Rose: Keep making work that matters and choose work that follows your vision.
Creative directors are not in the shadows anymore and are considered essential parts of the team that deserve recognition in their own right.
What are some habits you follow regularly to always maintain a good headspace for work?
Rogg: Strong note taking is essential! There are so many conversations that happen daily, and no matter how much you think you’ll remember the details, there will always be subtleties you forget. We believe in creating processes for everything that we do so we can optimize workflows.
Rose: Having a really strong morning routine for me is key; meditate, work out, get your to-do list in order, eat breakfast, have 20 minutes just to think. These things really keep you moving towards your goal because the routine keeps you balanced.
What does a day off look like for you?
Rose: Good question!
How do you see your job evolving with the music industry in the next five years?
Rogg: It’s been exciting to see an emphasis on “creative” in the last couple of years. More and more people are understanding that creative direction is not just making things that look cool, but that it actually creates tangible ROIs for our clients. Creative directors are not in the shadows anymore and are considered essential parts of the team that deserve recognition in their own right.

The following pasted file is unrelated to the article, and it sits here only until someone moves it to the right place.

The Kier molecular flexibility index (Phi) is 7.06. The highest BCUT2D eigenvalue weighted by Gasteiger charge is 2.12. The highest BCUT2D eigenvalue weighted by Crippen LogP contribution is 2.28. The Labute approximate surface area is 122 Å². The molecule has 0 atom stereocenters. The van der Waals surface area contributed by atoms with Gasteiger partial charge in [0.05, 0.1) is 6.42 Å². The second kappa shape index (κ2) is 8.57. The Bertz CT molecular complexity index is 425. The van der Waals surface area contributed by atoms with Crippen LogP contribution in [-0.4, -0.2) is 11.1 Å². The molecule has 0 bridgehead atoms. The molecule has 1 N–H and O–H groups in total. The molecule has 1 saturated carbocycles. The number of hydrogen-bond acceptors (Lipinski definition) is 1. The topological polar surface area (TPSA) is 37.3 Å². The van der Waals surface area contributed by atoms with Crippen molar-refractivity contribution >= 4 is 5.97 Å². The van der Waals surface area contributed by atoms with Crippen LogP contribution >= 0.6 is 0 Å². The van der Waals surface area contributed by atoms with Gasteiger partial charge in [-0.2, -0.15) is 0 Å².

Rose: I love the fact that we’ve moved beyond music into the worlds of fashion, film, art, brands and technology. It seems that the future will see every company working with a creative director and I guess that means that in the next five years, we’ll be working more and more in different areas.
Stay tuned for more features with music industry professionals — from managers to sound engineers, stagehands and others; the people who make the music world go round without standing behind a microphone.